One of the biggest lessons learned during the 2005 CITGO Bassmaster Tour season is that you should never make Kevin VanDam mad.

Whatever you do, don’t let the former CITGO Bassmaster Classic champion and three-time CITGO Bassmaster Angler of the Year set that angular jaw and focus that famous steely determination of his squarely on the sport he has mastered. If you’re a competitor, it can mean nothing but trouble.

For a case in point, just look at the 2005 CITGO Bassmaster Tour season.

The 37-year-old Michigan pro started the year off with a very VanDam-like performance, finishing 12th at Lake Tohopekaliga. Then the wheels seemed to come off.

The following tournament at the Harris Chain was a disaster. He finished a dismal 98th and followed it up with a 74th-place showing at Lake Guntersville.

Suddenly, people were asking, “What’s wrong with VanDam?” and the longest active Classic streak (14 and counting – which he shares with Jay Yelas) seemed in danger.

“My year has not made me very happy,” VanDam said before finishing fifth at the Bassmaster Elite 50 Tour season-opener at Smith Lake last week. “I had a real poor performance down at the Harris Chain, and I’ve had a lot of missed opportunities. I’ve finished a lot stronger the last few events. I’ve really been on the right fish to do real well in three tournaments, but I haven’t had the finishes to show it.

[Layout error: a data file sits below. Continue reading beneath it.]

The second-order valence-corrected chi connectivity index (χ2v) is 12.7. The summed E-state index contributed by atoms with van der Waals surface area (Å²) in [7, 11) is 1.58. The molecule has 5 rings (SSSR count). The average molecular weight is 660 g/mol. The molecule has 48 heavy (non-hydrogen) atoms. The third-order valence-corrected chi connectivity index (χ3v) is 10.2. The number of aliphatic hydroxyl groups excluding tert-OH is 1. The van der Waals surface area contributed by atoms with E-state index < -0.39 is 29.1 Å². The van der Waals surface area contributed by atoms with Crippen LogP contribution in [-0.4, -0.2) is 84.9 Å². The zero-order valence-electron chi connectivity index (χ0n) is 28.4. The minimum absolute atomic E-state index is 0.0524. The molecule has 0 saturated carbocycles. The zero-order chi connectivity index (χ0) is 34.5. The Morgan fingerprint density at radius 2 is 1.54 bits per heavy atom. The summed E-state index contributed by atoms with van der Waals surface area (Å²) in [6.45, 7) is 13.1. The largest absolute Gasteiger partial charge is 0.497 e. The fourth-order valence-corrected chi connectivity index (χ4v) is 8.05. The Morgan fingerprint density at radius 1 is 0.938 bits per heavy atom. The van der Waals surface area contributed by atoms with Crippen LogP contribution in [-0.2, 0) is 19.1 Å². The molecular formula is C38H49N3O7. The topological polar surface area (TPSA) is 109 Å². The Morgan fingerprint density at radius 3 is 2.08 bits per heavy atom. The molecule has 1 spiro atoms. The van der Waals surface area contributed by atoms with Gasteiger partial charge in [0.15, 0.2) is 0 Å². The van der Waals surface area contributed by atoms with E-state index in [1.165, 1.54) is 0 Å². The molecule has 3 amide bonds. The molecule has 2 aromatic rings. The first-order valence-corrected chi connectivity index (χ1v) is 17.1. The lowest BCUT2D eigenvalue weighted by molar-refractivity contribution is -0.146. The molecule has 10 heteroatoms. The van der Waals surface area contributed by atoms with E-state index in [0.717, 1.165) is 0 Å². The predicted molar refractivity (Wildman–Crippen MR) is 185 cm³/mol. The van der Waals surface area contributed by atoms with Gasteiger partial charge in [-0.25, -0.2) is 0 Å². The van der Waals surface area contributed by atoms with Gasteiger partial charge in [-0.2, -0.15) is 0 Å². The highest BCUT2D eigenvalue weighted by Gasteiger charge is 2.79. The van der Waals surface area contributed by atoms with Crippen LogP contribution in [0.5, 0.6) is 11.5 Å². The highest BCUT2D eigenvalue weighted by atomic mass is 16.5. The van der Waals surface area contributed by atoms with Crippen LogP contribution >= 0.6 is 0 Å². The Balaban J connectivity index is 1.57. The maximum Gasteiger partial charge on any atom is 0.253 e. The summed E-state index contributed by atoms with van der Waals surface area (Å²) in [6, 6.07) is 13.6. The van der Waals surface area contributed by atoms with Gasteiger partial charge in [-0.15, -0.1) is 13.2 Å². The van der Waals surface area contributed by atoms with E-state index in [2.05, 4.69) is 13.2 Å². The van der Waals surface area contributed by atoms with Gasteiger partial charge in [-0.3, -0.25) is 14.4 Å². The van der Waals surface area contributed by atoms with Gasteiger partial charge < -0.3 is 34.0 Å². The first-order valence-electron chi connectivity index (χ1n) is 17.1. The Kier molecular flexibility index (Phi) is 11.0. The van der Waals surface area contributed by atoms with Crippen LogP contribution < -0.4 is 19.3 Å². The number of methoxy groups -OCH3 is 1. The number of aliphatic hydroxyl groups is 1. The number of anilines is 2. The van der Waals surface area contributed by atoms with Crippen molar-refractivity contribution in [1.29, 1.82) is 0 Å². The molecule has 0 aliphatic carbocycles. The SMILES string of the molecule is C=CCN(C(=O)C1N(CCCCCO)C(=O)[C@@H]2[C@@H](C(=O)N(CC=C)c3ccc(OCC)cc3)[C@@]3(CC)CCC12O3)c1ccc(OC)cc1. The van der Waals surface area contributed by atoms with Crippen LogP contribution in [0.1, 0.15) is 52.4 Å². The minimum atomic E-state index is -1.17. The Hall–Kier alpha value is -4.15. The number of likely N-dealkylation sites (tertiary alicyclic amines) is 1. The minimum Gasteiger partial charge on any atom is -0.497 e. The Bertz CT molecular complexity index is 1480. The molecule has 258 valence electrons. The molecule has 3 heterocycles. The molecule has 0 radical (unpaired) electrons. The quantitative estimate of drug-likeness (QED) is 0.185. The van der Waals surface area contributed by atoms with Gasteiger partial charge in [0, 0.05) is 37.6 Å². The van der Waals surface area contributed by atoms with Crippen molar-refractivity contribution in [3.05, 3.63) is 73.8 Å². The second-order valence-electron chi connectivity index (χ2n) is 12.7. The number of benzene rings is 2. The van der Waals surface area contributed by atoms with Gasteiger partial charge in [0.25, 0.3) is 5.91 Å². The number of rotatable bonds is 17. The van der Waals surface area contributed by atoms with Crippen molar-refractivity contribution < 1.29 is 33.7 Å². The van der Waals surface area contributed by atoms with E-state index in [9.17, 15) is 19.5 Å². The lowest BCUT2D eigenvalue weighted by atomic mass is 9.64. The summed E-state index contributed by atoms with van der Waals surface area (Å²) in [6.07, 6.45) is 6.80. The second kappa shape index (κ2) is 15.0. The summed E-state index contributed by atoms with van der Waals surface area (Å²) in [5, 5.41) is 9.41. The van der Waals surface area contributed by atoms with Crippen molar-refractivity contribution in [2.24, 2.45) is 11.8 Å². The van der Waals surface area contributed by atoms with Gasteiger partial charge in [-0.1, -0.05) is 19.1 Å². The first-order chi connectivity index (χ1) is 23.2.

“I had trouble losing fish, which really got me thinking. I reassessed hooks, rods, line – everything – to see how I could do a better job. I think all pros do that. We’re constantly assessing the way we fish and trying to adjust to execute better.

“I never really thought about the streak. To be honest with you, after Guntersville I was just pretty mad at myself for not having a better finish there. I had the opportunities to do well there, but I really wasn’t on the right pattern.

“I told myself I just wasn’t going to not catch them after that.”

After VanDam got mad, he finished 12th at Clarks Hill, 17th at Lake Norman and fourth at Table Rock. Then he kicked off the Elite 50 season at Smith Lake by leading the event for the first two days and finishing fifth.

“I really had a phenomenal practice at Clarks Hill and turned it into a decent finish, although I should have done exceptionally well there,” he said. “It was a little bit frustrating, but I carried that momentum into Lake Norman.

“Any of the lakes that you can pattern fish on – the ones where you don’t have to fish little spots – I’m going to do better there. They fit my style. Guntersville is not a pattern lake – it’s a location lake – but Norman and Clarks Hill and Table Rock are definitely pattern lakes. I like fishing those kinds of lakes better.”

Add Smith Lake to that list.

“This was a really important year because of two Classics being on the line,” said VanDam, who finished seventh in the Angler of the Year standings. “I’m glad I made it.”

FISHING FOR AN AUDIENCE. It’s obvious that Kevin Wirth loves an audience.

The former Kentucky Derby jockey put on a show for a shore bound audience that had just watched the pros launch for the opening day of last week’s Elite 50 event. Instead of running across Smith Lake, Wirth didn’t even crank up his Mercury outboard. Instead, he just lowered his MotorGuide trolling motor and started fishing nearby.

On the spur of the moment, the Kentucky pro decided to fish for a spawning bass he had spotted while waiting to launch. He then enjoyed some sight-fishing action within easy view of his bank audience.

“I hadn’t planned to fish for those fish that morning,” Wirth said. “When we were waiting to take off, several guys were looking at the fish, but nobody stayed to fish for them.”